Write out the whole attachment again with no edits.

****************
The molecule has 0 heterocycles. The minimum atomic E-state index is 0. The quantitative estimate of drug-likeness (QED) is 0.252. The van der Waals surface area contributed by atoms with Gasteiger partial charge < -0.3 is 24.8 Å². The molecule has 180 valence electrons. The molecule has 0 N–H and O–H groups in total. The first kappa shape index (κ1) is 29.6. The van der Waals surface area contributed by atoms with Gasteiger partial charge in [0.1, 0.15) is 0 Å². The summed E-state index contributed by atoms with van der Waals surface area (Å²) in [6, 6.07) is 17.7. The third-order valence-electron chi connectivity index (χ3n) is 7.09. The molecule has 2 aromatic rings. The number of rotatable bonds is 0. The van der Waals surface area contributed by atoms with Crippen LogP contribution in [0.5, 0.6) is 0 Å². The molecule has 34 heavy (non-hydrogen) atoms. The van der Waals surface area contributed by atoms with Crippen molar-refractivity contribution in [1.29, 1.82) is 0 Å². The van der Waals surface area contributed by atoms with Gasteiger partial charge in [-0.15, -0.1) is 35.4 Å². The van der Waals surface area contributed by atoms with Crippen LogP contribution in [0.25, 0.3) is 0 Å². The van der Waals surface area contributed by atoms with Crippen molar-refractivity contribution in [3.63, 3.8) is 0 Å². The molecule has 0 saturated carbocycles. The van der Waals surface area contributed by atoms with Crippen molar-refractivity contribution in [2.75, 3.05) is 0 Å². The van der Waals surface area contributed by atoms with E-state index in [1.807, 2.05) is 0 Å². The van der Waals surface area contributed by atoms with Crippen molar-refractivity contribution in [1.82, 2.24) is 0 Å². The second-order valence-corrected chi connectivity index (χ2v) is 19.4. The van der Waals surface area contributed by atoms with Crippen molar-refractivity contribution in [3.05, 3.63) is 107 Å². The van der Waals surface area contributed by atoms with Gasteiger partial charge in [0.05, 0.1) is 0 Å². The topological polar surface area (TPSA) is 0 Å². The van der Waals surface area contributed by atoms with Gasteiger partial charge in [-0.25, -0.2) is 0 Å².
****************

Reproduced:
The molecule has 0 heterocycles. The minimum atomic E-state index is 0. The quantitative estimate of drug-likeness (QED) is 0.252. The van der Waals surface area contributed by atoms with Gasteiger partial charge < -0.3 is 24.8 Å². The molecule has 180 valence electrons. The molecule has 0 N–H and O–H groups in total. The first kappa shape index (κ1) is 29.6. The van der Waals surface area contributed by atoms with Gasteiger partial charge in [0.1, 0.15) is 0 Å². The summed E-state index contributed by atoms with van der Waals surface area (Å²) in [6, 6.07) is 17.7. The third-order valence-electron chi connectivity index (χ3n) is 7.09. The molecule has 2 aromatic rings. The number of rotatable bonds is 0. The van der Waals surface area contributed by atoms with Crippen LogP contribution in [0.5, 0.6) is 0 Å². The molecule has 34 heavy (non-hydrogen) atoms. The van der Waals surface area contributed by atoms with Crippen molar-refractivity contribution in [1.29, 1.82) is 0 Å². The van der Waals surface area contributed by atoms with Gasteiger partial charge in [-0.15, -0.1) is 35.4 Å². The van der Waals surface area contributed by atoms with Crippen LogP contribution in [0.25, 0.3) is 0 Å². The van der Waals surface area contributed by atoms with Crippen molar-refractivity contribution in [3.63, 3.8) is 0 Å². The molecule has 0 saturated carbocycles. The van der Waals surface area contributed by atoms with Crippen molar-refractivity contribution in [2.75, 3.05) is 0 Å². The van der Waals surface area contributed by atoms with E-state index in [1.807, 2.05) is 0 Å². The van der Waals surface area contributed by atoms with Crippen molar-refractivity contribution in [1.82, 2.24) is 0 Å². The second-order valence-corrected chi connectivity index (χ2v) is 19.4. The van der Waals surface area contributed by atoms with Crippen molar-refractivity contribution in [3.05, 3.63) is 107 Å². The van der Waals surface area contributed by atoms with Gasteiger partial charge in [0.05, 0.1) is 0 Å². The topological polar surface area (TPSA) is 0 Å². The van der Waals surface area contributed by atoms with Gasteiger partial charge in [-0.25, -0.2) is 0 Å².